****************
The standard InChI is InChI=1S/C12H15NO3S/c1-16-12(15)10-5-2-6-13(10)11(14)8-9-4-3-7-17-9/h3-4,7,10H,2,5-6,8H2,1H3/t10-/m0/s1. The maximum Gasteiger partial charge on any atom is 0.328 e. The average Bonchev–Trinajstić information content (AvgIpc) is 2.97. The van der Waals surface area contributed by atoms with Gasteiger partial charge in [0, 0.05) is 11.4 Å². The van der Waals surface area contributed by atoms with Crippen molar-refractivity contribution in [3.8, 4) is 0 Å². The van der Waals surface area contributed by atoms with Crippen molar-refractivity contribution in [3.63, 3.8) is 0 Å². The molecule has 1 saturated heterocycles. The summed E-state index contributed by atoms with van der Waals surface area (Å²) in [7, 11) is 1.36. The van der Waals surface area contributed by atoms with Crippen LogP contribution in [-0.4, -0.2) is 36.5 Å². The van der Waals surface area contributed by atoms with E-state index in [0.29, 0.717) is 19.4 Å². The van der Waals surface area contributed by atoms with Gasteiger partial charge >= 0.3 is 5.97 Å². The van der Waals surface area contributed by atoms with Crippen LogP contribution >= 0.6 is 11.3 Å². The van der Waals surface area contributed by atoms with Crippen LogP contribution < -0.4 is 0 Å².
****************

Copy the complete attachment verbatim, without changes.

The standard InChI is InChI=1S/C12H15NO3S/c1-16-12(15)10-5-2-6-13(10)11(14)8-9-4-3-7-17-9/h3-4,7,10H,2,5-6,8H2,1H3/t10-/m0/s1. The maximum Gasteiger partial charge on any atom is 0.328 e. The average Bonchev–Trinajstić information content (AvgIpc) is 2.97. The van der Waals surface area contributed by atoms with Gasteiger partial charge in [0, 0.05) is 11.4 Å². The van der Waals surface area contributed by atoms with Crippen molar-refractivity contribution in [3.8, 4) is 0 Å². The van der Waals surface area contributed by atoms with Crippen molar-refractivity contribution in [3.63, 3.8) is 0 Å². The molecule has 1 saturated heterocycles. The summed E-state index contributed by atoms with van der Waals surface area (Å²) in [7, 11) is 1.36. The van der Waals surface area contributed by atoms with Crippen LogP contribution in [-0.4, -0.2) is 36.5 Å². The van der Waals surface area contributed by atoms with E-state index in [0.29, 0.717) is 19.4 Å². The van der Waals surface area contributed by atoms with Gasteiger partial charge >= 0.3 is 5.97 Å². The van der Waals surface area contributed by atoms with Crippen LogP contribution >= 0.6 is 11.3 Å². The van der Waals surface area contributed by atoms with Crippen LogP contribution < -0.4 is 0 Å².